"There is so much talent on Team Canada. I hear it asked whether Bobby Hull will play. I hear it asked whether Bobby Orr will play. When you have so many players, I wonder whether it matters."

Arkady Chernyshev, 1972


Arkady Chernyshev (03.16.1914 - 04.17.1992)
USSR Merited Sports Master (1948),
USSR Merited Sports Coach (ZTR SSSR, 1957)
IIHF Hall of Fame (builder, 1999).
Player's Career:
- In hockey, played as Forward with the Dynamo Moscow; scored 4 goals in 11 games in the USSR Elite Hockey League in 1946-1948
- USSR Gold 1947
- Played bandy (USSR Cup 1937, 1938, 1940, 1941) and soccer (USSR Gold 1937, 1940)
Coaching Career:
- Dynamo Moscow Player/Coach in 1946-1948
- Dynamo Moscow Head Coach in 1948-1975
- USSR Gold 1947, 1954
- Team USSR Head Coach in 1954-1957, 1961-1972
- WC Gold in 1954, 1956, 1963-1971
- Olympics Gold in 1956, 1964, 1968, 1972



Historical Milestones
of Russian Hockey

USSRDecember 22, 1946
Scored the 1st goal ever of the national championships
January 26, 1947
Dynamo Moscow (head coach: Chernyshev) wins the 1st USSR Elite League Championship
January 29, 1954
USSR 8, Finland 1
USSR (head coach: Chernyshev) wins its 1st official game
February 26, 1954
USSR 7, Finland 1
USSR (head coach: Chernyshev) wins in its 1st game at the WCs
USSRMarch 7, 1954
USSR 7, Canada 1
USSR (head coach: Chernyshev) wins its 1st WC title.
January 19, 1956
USSR 5, Sweden 1
USSR (head coach: Chernyshev) wins its 1st game at the Olympics.
February 4, 1956
USSR 2, Canada 0
USSR (head coach: Chernyshev) wins its 1st Olympic gold medal.

   Top World Tournaments:
   All-Time Most Successful
   Russian Coaches


























WC - WC gold medals
OG - Olympics gold medals
CC - World Cup (Canada Cup)

The 1972 Summit Series was a major break-through for the Russian hockey school on the international arena. The first face-to-face encounter with the elite NHL talent showed the world the strength and mastery of the game that the Soviets were able to achieve through a relatively short period of time. Although 1972 Team USSR was prepared for the Series by Bobrov, most of innovations and hockey achievements that the Soviets demonstrated in September 1972 still reflected the results of successful work by Bobrov's predecessors, Tarasov and Chernyshev.

Arkady CHERNYSHEV is a legend of Soviet hockey and one of the founders of the Russian hockey school. Most of the time, his name is mentioned in association with the other Russian legend, Anatoly Tarasov. Tarasov and Chernyshev coached the Soviet squad to the 9 consecutive world titles in 1963-1971. In North America, Chernyshev's coaching successes are quiet often overshadowed in favor of his partner of many years, Hall-of-Famer Anatoly Tarasov.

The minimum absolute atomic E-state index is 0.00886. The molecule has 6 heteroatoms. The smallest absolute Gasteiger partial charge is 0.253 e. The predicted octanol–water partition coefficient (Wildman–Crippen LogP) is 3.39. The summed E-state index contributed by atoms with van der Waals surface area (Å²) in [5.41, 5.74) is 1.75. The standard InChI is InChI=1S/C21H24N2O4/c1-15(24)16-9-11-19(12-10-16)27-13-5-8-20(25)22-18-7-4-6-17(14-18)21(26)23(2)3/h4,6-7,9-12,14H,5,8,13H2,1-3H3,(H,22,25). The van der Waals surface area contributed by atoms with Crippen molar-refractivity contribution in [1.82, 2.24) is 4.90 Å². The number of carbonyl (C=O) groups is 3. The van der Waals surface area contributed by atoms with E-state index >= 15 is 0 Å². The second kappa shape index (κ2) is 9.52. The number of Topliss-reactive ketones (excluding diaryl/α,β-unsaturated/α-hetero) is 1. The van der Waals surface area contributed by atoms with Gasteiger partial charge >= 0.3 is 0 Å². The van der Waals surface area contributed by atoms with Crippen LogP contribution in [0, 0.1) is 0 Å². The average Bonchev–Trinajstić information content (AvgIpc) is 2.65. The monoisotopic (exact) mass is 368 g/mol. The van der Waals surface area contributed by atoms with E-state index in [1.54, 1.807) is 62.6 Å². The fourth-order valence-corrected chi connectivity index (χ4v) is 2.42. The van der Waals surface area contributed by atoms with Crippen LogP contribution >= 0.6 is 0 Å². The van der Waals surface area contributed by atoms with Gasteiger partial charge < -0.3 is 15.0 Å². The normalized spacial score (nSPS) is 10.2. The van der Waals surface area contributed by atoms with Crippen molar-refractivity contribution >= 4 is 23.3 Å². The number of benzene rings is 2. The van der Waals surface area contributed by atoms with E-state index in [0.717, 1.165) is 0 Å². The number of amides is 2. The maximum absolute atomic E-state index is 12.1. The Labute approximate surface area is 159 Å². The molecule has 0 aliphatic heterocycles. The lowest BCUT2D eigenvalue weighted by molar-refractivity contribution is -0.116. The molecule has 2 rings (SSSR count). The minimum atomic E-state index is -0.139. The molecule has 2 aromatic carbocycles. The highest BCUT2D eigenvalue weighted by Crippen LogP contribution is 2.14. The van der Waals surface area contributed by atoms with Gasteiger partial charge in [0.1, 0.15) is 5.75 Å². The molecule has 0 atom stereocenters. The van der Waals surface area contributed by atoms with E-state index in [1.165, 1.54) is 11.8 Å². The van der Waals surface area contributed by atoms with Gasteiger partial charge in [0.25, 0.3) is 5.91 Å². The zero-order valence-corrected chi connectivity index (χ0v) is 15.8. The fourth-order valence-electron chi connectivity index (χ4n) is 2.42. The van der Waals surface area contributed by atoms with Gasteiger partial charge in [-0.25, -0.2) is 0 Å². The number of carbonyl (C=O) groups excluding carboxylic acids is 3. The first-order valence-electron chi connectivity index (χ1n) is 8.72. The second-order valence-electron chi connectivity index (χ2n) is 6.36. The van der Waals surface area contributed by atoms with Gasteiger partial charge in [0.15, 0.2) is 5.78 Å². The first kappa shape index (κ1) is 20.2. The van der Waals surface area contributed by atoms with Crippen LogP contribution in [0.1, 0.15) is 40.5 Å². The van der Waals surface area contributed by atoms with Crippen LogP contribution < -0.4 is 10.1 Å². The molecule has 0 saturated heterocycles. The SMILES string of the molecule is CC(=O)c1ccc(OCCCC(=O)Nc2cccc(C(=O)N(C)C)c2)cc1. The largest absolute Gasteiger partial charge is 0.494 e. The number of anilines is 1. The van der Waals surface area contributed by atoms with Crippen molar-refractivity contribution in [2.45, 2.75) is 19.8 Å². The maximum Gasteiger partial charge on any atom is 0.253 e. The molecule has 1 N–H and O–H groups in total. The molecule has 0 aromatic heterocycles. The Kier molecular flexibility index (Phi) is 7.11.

Needless to say, it was Chernyshev who was the "official" head coach of the Soviet national team during the Tarasov-Chernyshev's era. If the gold medal count can become any measurement of coaches' success, Chrenyshev should be called the all-time most successful Soviet coach on the international arena. With 4 gold Olympic medals and 11 world titles, Chernyshev leads the list leaving behind such coaching legends as Tarasov and Tikhonov.

Being two completely different personalities, Chernyshev and Tarasov created one of the most successful and well-ballanced coaching combinations in the history of hockey. Tarasov was emotional and explosive, prone to lose his temper in many situations. On the contrary, Chernyshev impressed people with his diplomatic skills, superb communications and rationalism.

Tarasov was at his best on the ice rink, working face-to-face with the players, guiding the team directly from the bench during the game. Chernyshev very seldom spent time with the national team players on the ice, mostly overseeing the practice or game in the stands. Due to Chernyshev's obvious educational and motivational talent, the Soviet players preferred to have one-on-one conversations with Chernyshev than with Tarasov.

The list of legendary personalities graduated from Chernyshev's hockey university includes the Team USSR 1972 members, Valery Vasiliev and Alexander Maltsev, Viktor Tikhonov and Vladimir Yurzinov.

After the Olympics in Sapporo, Tarasov and Chernyshev made an announcement about their official retirement from coaching Team USSR. Due to the history of complicated relationship with their successor, Vsevolod Bobrov, Tarasov was distanced from coaching or consulting the national team. On the other hand, Chernyshev was still involved in preparing Team USSR for the Summit 1972. It was Chernyshev and Kulagin that prepared the scouting report on Team Canada in 1972.